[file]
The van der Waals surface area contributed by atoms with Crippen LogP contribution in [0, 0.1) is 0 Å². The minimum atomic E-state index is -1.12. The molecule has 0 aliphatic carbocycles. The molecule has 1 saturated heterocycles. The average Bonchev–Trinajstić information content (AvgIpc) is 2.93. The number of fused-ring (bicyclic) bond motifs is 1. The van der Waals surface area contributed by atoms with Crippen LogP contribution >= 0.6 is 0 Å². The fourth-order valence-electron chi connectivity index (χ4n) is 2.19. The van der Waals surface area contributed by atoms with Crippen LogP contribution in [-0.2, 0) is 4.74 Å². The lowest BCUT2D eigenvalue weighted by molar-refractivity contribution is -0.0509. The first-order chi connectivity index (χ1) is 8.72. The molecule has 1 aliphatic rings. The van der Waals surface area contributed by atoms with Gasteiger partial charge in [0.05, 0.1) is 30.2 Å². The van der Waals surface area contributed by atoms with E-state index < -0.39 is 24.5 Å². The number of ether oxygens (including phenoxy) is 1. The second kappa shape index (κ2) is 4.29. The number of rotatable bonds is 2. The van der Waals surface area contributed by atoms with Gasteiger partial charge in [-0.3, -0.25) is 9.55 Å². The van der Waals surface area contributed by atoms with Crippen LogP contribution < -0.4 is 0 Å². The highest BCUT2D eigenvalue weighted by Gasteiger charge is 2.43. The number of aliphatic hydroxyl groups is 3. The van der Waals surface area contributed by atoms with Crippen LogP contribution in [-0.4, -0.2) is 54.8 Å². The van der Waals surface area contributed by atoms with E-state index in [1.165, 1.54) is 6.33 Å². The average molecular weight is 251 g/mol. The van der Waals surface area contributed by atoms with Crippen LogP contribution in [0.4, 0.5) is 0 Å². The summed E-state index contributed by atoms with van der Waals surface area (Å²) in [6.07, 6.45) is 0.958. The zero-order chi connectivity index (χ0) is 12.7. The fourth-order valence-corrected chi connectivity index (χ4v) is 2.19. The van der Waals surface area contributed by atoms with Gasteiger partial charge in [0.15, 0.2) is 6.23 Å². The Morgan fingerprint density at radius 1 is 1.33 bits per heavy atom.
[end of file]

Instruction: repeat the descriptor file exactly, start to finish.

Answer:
The van der Waals surface area contributed by atoms with Crippen LogP contribution in [0, 0.1) is 0 Å². The minimum atomic E-state index is -1.12. The molecule has 0 aliphatic carbocycles. The molecule has 1 saturated heterocycles. The average Bonchev–Trinajstić information content (AvgIpc) is 2.93. The number of fused-ring (bicyclic) bond motifs is 1. The van der Waals surface area contributed by atoms with Crippen LogP contribution >= 0.6 is 0 Å². The fourth-order valence-electron chi connectivity index (χ4n) is 2.19. The van der Waals surface area contributed by atoms with Crippen LogP contribution in [-0.2, 0) is 4.74 Å². The lowest BCUT2D eigenvalue weighted by molar-refractivity contribution is -0.0509. The first-order chi connectivity index (χ1) is 8.72. The molecule has 1 aliphatic rings. The van der Waals surface area contributed by atoms with Gasteiger partial charge in [0.05, 0.1) is 30.2 Å². The van der Waals surface area contributed by atoms with E-state index < -0.39 is 24.5 Å². The number of ether oxygens (including phenoxy) is 1. The second kappa shape index (κ2) is 4.29. The number of rotatable bonds is 2. The van der Waals surface area contributed by atoms with Gasteiger partial charge in [-0.3, -0.25) is 9.55 Å². The van der Waals surface area contributed by atoms with Crippen LogP contribution < -0.4 is 0 Å². The highest BCUT2D eigenvalue weighted by Gasteiger charge is 2.43. The number of aliphatic hydroxyl groups is 3. The van der Waals surface area contributed by atoms with Crippen LogP contribution in [-0.4, -0.2) is 54.8 Å². The van der Waals surface area contributed by atoms with E-state index in [1.165, 1.54) is 6.33 Å². The average molecular weight is 251 g/mol. The van der Waals surface area contributed by atoms with Crippen LogP contribution in [0.4, 0.5) is 0 Å². The summed E-state index contributed by atoms with van der Waals surface area (Å²) in [6.07, 6.45) is 0.958. The zero-order chi connectivity index (χ0) is 12.7. The fourth-order valence-corrected chi connectivity index (χ4v) is 2.19. The van der Waals surface area contributed by atoms with Gasteiger partial charge in [0.15, 0.2) is 6.23 Å². The Morgan fingerprint density at radius 1 is 1.33 bits per heavy atom.